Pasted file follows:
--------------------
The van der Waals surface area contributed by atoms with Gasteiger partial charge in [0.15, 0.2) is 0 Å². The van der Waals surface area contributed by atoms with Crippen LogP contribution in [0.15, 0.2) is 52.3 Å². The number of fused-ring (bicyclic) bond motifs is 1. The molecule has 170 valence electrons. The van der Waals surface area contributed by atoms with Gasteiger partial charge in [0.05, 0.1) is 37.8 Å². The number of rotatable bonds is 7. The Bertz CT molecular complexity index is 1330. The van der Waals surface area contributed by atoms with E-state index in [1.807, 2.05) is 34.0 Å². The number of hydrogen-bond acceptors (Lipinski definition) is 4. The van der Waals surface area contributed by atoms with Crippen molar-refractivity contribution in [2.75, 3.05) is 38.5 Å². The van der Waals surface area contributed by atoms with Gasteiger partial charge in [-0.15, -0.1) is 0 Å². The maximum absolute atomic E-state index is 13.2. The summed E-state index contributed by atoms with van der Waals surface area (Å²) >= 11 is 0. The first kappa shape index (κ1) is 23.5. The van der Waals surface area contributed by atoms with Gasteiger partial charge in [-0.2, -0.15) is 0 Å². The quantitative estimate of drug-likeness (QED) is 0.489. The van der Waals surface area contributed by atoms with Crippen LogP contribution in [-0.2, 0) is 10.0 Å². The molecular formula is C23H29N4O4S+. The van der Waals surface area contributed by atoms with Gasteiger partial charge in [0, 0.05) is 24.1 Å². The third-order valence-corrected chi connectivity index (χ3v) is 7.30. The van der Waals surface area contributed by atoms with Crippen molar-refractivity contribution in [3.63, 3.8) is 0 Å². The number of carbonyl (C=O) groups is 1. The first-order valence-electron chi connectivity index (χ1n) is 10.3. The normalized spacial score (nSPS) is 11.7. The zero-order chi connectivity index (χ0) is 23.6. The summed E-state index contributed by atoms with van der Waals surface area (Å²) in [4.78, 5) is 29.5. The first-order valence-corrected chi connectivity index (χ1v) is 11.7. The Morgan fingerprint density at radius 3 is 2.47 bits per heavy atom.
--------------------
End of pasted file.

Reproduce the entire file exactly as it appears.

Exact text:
The van der Waals surface area contributed by atoms with Gasteiger partial charge in [0.15, 0.2) is 0 Å². The van der Waals surface area contributed by atoms with Crippen LogP contribution in [0.15, 0.2) is 52.3 Å². The number of fused-ring (bicyclic) bond motifs is 1. The molecule has 170 valence electrons. The van der Waals surface area contributed by atoms with Gasteiger partial charge in [0.05, 0.1) is 37.8 Å². The number of rotatable bonds is 7. The Bertz CT molecular complexity index is 1330. The van der Waals surface area contributed by atoms with E-state index in [1.807, 2.05) is 34.0 Å². The number of hydrogen-bond acceptors (Lipinski definition) is 4. The van der Waals surface area contributed by atoms with Crippen molar-refractivity contribution in [2.75, 3.05) is 38.5 Å². The van der Waals surface area contributed by atoms with Gasteiger partial charge in [-0.15, -0.1) is 0 Å². The maximum absolute atomic E-state index is 13.2. The summed E-state index contributed by atoms with van der Waals surface area (Å²) >= 11 is 0. The first kappa shape index (κ1) is 23.5. The van der Waals surface area contributed by atoms with Gasteiger partial charge in [-0.2, -0.15) is 0 Å². The quantitative estimate of drug-likeness (QED) is 0.489. The van der Waals surface area contributed by atoms with Crippen LogP contribution in [-0.2, 0) is 10.0 Å². The molecular formula is C23H29N4O4S+. The van der Waals surface area contributed by atoms with Gasteiger partial charge in [0, 0.05) is 24.1 Å². The third-order valence-corrected chi connectivity index (χ3v) is 7.30. The van der Waals surface area contributed by atoms with Crippen molar-refractivity contribution in [3.63, 3.8) is 0 Å². The number of carbonyl (C=O) groups is 1. The first-order valence-electron chi connectivity index (χ1n) is 10.3. The normalized spacial score (nSPS) is 11.7. The zero-order chi connectivity index (χ0) is 23.6. The summed E-state index contributed by atoms with van der Waals surface area (Å²) in [4.78, 5) is 29.5. The first-order valence-corrected chi connectivity index (χ1v) is 11.7. The Morgan fingerprint density at radius 3 is 2.47 bits per heavy atom.